There are various types of tax return preparers, including certified public accountants, enrolled agents, attorneys, and many others who don’t have professional credentials. You expect your preparer to be skilled in tax preparation and to accurately file your income tax return. You trust him or her with your most personal information. They know about your marriage, your income, your children and your social security numbers – the details of your financial life, so it’s important to understand the…
Questions to Ask Tax Preparer
You should thus choose your tax return preparer wisely. Taxpayers are responsible for all the information on their income tax return. This is true no matter who prepares the return on their behalf. Here are ten tips to help you choose a tax preparer:
Check a Tax Preparer’s Qualifications Online – Use the IRS Directory of Federal Tax Return Preparers with Credentials and Select Qualifications. This tool helps taxpayers find a tax return preparer with the qualifications that are important to them. The directory is a searchable and sortable listing of preparers with credentials or filing season qualifications. It also includes the name, city, state and zip code of credentialed tax professionals who have an active Preparer Tax Identification Number (PTIN). These include Attorneys, Certified Public Accountants, Enrolled Agents, and Annual Filing Season Program participants.
Keep in mind that only attorneys, CPAs, and enrolled agents can represent taxpayers before the IRS.
Check the Preparer’s History
Use a Google search to find reviews of your tax preparer. You can also check with the Better Business Bureau about the preparer. Check for disciplinary actions and the license status for credentialed preparers. For CPAs, you can check with the State Board of Accountancy. For attorneys, check with the State Bar Association. For Enrolled Agents, go to IRS.gov and search for “verify enrolled agent status” or check the directory.
Ask About Fees – Avoid preparers who base their fees on a percentage of the refund or those who promise large refunds. When inquiring about a preparer’s services and fees, don’t give them tax documents, Social Security numbers, and other information. Some preparers have improperly used this information to file returns without the taxpayer’s permission. Steer clear of refund anticipation loans, which often charge a high commission.
Ask to E-file
Taxpayers should make sure their preparer offers IRS e-filing. Paid preparers who prepare taxes for more than 10 clients generally must file electronically. The IRS has safely processed billions of e-filed tax returns.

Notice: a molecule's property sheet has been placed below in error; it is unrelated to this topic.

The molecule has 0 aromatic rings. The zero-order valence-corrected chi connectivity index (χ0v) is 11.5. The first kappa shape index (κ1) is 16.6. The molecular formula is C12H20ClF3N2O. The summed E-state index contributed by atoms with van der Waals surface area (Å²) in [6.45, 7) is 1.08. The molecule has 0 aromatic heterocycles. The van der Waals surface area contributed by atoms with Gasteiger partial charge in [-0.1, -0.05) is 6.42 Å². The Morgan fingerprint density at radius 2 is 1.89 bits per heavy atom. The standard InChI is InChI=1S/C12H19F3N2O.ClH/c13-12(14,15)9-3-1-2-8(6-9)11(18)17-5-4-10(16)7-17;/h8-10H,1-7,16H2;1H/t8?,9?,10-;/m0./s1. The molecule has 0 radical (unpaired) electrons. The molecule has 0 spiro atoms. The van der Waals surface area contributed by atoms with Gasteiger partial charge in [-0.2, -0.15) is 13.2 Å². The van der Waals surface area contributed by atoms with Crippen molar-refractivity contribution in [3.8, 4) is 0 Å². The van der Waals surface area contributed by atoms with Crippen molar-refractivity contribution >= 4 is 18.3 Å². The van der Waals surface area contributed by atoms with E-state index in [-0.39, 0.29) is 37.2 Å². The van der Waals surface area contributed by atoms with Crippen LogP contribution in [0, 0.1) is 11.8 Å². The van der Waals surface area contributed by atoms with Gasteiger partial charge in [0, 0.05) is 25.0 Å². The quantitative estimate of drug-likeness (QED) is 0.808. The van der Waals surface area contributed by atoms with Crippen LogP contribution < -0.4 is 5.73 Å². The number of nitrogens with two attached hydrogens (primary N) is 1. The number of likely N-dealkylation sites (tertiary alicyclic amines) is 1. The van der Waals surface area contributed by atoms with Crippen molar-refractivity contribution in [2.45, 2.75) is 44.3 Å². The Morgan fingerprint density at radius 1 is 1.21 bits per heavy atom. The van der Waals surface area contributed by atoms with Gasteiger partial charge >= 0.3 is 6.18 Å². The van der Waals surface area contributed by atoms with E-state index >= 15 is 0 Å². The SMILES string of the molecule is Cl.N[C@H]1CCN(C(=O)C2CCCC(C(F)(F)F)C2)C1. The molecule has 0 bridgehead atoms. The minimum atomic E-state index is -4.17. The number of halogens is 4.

Make Sure the Preparer is Available – You may need to contact your tax preparer after the April 17 filing deadline. Ideally, you want a tax preparer that is available year-round; one who is not a seasonal tax preparer. Be sure to avoid fly-by-night tax preparers.
Provide Records and Receipts – Good preparers will ask to see your supporting documents and receipts. They’ll ask questions to figure out your total income, tax deductions, credits, etc. Don’t use a preparer who will e-file your return using a pay stub instead of a Form W-2. This is against IRS e-filing rules.
Never Sign a Blank Return – Don’t use a tax preparer who asks you to sign a blank tax form.
Review Before Signing – Before signing a tax return, review it. Ask questions if something is not clear to you. You should feel comfortable with the accuracy of your return before signing it. You should also make sure that your refund goes directly to you and not to the preparer’s bank account. Review the routing and bank account number on the completed return.
Ensure the Preparer Signs and Includes Their PTIN – All paid tax preparers must have a Preparer Tax Identification Number (PTIN). By law, paid preparers must sign returns and include their PTIN. If your preparer is not willing to sign your return, then you should proceed with caution.
Report Abusive Tax Preparers to the IRS – Most tax return preparers are honest and provide great service to their clients. However, some preparers are dishonest. You can report abusive tax preparers and suspected tax fraud to the IRS. If you suspect that a tax preparer has filed or changed your return without your consent, you should report them to the IRS by filing Form 14157-A, Return Preparer Fraud or Misconduct Affidavit.
Be sure to keep a copy of your tax return. Beginning in 2017, you may require your Adjusted Gross Income (AGI) amount from your prior-year tax return in order to verify your identity. You can learn more about how to verify your identity and electronically sign tax returns at www.irs.gov.
The IRS advises that you choose your tax return preparer wisely. You, the taxpayer, are responsible for the information reported on your tax return. The best way to avoid an IRS audit is to be certain that your tax return is prepared correctly. You should not pay any more in taxes than you owe, and following the tips outlined above should provide the best results.
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My name is Noel B. Lorenzana, and I would be delighted to work with you on your taxes. I’m a Registered Certified Public Accountant with over 23 years of experience, dedicated to providing outstanding tax and accounting services to individuals and small businesses. My offices are virtual, so I can help you wherever you are located.
The information presented in the above article is general in nature, and not warranted or guaranteed. Your situation is specific to you alone, so be sure to speak with a Certified Public Accountant or a trusted tax advisor.